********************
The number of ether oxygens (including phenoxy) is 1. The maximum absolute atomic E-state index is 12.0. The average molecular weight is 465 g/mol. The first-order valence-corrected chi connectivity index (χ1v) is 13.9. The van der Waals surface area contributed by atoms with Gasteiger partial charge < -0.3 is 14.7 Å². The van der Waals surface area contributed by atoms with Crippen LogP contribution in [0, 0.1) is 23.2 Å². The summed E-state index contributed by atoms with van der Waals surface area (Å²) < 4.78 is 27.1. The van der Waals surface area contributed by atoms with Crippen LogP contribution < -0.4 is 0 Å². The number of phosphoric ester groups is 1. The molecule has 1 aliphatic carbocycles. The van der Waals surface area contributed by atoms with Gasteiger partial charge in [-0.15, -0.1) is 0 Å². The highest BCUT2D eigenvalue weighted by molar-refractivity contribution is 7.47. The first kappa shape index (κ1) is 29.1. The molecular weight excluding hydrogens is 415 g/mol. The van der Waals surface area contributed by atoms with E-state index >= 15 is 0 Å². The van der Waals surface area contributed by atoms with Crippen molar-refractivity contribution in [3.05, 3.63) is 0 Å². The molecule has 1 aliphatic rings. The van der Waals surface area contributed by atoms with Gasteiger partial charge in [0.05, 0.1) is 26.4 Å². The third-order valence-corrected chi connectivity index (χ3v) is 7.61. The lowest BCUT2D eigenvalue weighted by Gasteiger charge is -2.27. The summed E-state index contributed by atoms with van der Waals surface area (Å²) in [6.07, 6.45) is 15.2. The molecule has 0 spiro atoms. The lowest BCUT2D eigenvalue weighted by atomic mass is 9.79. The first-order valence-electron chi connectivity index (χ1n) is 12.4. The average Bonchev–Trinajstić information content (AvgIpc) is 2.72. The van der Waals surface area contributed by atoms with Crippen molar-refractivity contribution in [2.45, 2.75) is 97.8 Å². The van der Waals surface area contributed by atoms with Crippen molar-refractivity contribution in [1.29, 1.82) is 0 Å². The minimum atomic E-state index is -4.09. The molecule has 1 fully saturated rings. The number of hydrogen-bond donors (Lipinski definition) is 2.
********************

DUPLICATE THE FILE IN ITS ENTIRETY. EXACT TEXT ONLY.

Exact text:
The number of ether oxygens (including phenoxy) is 1. The maximum absolute atomic E-state index is 12.0. The average molecular weight is 465 g/mol. The first-order valence-corrected chi connectivity index (χ1v) is 13.9. The van der Waals surface area contributed by atoms with Gasteiger partial charge < -0.3 is 14.7 Å². The van der Waals surface area contributed by atoms with Crippen LogP contribution in [0, 0.1) is 23.2 Å². The summed E-state index contributed by atoms with van der Waals surface area (Å²) < 4.78 is 27.1. The van der Waals surface area contributed by atoms with Crippen LogP contribution < -0.4 is 0 Å². The number of phosphoric ester groups is 1. The molecule has 1 aliphatic carbocycles. The van der Waals surface area contributed by atoms with Gasteiger partial charge in [-0.15, -0.1) is 0 Å². The highest BCUT2D eigenvalue weighted by molar-refractivity contribution is 7.47. The first kappa shape index (κ1) is 29.1. The molecular weight excluding hydrogens is 415 g/mol. The van der Waals surface area contributed by atoms with E-state index >= 15 is 0 Å². The van der Waals surface area contributed by atoms with Crippen molar-refractivity contribution in [3.05, 3.63) is 0 Å². The molecule has 1 aliphatic rings. The van der Waals surface area contributed by atoms with Gasteiger partial charge in [0.05, 0.1) is 26.4 Å². The third-order valence-corrected chi connectivity index (χ3v) is 7.61. The lowest BCUT2D eigenvalue weighted by Gasteiger charge is -2.27. The summed E-state index contributed by atoms with van der Waals surface area (Å²) in [6.07, 6.45) is 15.2. The molecule has 0 spiro atoms. The lowest BCUT2D eigenvalue weighted by atomic mass is 9.79. The first-order valence-electron chi connectivity index (χ1n) is 12.4. The average Bonchev–Trinajstić information content (AvgIpc) is 2.72. The van der Waals surface area contributed by atoms with Crippen molar-refractivity contribution in [2.45, 2.75) is 97.8 Å². The van der Waals surface area contributed by atoms with Crippen molar-refractivity contribution in [1.29, 1.82) is 0 Å². The minimum atomic E-state index is -4.09. The molecule has 1 fully saturated rings. The number of hydrogen-bond donors (Lipinski definition) is 2.